Whether you are an elite or recreational athlete, there is no doubt that nutrition plays an integral role in endurance and recovery. Research suggests that athletes can benefit from nutrition intervention to improve their performance and physical results.
Importance of calories and macronutrients
The most important component of training and performance is ensuring adequate caloric intake to support energy expenditures, endurance and muscle mass. Your energy and nutrient requirements will vary with weight, height, age, sex and metabolic rate. It will also be influenced by the type of exercise you are engaging in, the frequency, intensity and duration. Individuals engaging in a general fitness regimen can meet their macronutrient needs by consuming a normal diet of 45-55% calories from carbohydrates, 10-15% from protein and 25-35 % from fat.
Glucose from glycogen stores is the first source of fuel for exercising muscle. These stores are depleted as you engage in endurance exercise. When stores drop to a critically low level, high-intensity exercise cannot be maintained and this is often referred to by athletes as “hitting a wall”.
The purpose of a preexercise meal is to keep athletes from feeling hungry before and during exercise and to maintain ideal levels of blood glucose for exercising muscles. Pre exercise meals should be high in carbohydrates, non-greasy and readily digested. Fat should be limited since it takes longer to digest and delays gastric emptying. Foods that are high in fiber and lactose should also be avoided since they can cause GI upset. A lot of it is figuring out what works best for you and gives you the necessary energy to fuel you through your activity. Some examples of preexercise meals include:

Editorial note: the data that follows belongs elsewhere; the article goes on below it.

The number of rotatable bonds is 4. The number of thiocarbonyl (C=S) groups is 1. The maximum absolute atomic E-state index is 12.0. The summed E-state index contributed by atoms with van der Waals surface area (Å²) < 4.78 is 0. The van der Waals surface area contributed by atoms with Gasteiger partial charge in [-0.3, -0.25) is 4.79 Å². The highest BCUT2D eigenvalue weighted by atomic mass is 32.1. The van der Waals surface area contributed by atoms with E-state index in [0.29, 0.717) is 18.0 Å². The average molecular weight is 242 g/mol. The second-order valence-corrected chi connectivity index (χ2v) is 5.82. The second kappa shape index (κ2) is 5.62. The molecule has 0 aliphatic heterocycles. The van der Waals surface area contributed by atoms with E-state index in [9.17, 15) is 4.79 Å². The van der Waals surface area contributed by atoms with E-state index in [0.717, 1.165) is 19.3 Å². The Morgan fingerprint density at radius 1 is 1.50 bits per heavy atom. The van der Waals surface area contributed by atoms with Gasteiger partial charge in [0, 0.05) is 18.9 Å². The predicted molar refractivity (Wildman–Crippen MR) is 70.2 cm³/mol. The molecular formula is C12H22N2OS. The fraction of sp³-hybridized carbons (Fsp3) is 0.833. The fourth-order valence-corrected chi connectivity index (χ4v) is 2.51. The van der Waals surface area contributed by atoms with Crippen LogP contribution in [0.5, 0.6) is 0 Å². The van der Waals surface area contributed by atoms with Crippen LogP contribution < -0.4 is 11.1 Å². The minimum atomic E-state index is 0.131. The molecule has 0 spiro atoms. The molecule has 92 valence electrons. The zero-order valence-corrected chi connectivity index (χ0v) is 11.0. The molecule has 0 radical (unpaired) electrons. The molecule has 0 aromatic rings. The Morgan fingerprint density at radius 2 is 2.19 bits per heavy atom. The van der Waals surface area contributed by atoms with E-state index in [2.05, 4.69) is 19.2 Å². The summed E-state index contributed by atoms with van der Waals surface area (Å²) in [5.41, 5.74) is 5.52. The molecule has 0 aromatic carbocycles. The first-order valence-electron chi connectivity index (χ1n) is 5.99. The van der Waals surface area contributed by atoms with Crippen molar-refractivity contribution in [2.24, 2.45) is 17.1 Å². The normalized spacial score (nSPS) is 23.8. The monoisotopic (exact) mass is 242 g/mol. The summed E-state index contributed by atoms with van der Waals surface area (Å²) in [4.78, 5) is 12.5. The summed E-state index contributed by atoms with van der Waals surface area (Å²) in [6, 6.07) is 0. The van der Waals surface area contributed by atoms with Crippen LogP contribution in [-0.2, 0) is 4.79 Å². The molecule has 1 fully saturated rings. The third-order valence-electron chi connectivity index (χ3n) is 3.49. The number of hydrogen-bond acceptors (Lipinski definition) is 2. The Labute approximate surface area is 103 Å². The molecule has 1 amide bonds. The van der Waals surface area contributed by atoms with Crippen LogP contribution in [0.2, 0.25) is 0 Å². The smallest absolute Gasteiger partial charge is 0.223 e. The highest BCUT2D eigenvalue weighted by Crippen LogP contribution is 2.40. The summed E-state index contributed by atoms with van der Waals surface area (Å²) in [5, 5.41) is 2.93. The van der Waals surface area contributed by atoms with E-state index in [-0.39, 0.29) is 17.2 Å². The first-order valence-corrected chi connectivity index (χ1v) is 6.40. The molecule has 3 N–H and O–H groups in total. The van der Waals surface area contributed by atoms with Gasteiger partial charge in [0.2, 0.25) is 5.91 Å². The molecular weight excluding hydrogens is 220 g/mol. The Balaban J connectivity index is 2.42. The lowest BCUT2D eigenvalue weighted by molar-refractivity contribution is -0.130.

- plain bagel with jam
- baked sweet potato
- low-sugar fruit smoothie with protein powder.
Contrary to popular belief, only about 5% of muscle glycogen used during exercise is resynthesized each hour following exercise. To optimize muscle glycogen synthesis rates, you should consume carbohydrates immediately after exercise at about 15 to 60 minute intervals for up to five hours after exercise. Research suggests that consuming high glycemic carbohydrates yields the greatest results in repleting high muscle glycogen levels versus low glycemic carbs. Adding protein (5-9 g per 100 g of carbs) after exercise, additionally increased glycogen resynthesis.
Protein needs are only slightly elevated during exercise. Research over the last decade indicates that athletes engaging in intense training should consume about 1.5-2 grams of protein per kilogram of body weight per day to maintain protein balance. Consuming more protein than the body can use is not necessary and can compromise carbohydrate status and therefore affect your ability to train optimally.
Nutrients to focus on:
B Vitamins: B vitamins serve as coenzymes in energy cycles and therefore needs increase when you increase energy metabolism with exercise.
Antioxidants: Our cells continually produce free-radicals and reactive oxygen species. These are neutralized by antioxidants which can protect cell membranes from oxidative damage. Some powerful antioxidants found in our foods include vitamins A, E, C and selenium. It is unclear whether exercise increases the need for additional antioxidants but a diet high in antioxidants may improve performance in deficient individuals. They also may have a role in enhancing recovery from exercise.
Iron: This nutrient is one of the most important when it comes to sports performance. It is a component of hemoglobin which is needed for transporting oxygen from the lungs to tissues. An iron deficiency will limit aerobic endurance.
Calcium: The female athlete triad is an unfortunate pattern becoming more common among female athletes characterized by estrogen deficiency, amenorrhea, low body fat and loss of bone mass. Some women who exercise strenuously may stop menstruating. Lack of estrogen can have a negative impact on bone health that may never be reversed. Ensuring that you are getting adequate calcium in your diet, will help prevent this from happening.
Exercise produces heat which must be eliminated from the body to maintain optimal body temperature. Regular fluid intake is essential to maximize physical performance. Environment will have a large impact on your thermoregulation. Daily fluid recommendations will vary depending on body size, physical activity and environmental conditions. 3.7 liters/day for males and 2.7 liters/day for female is the general recommendation.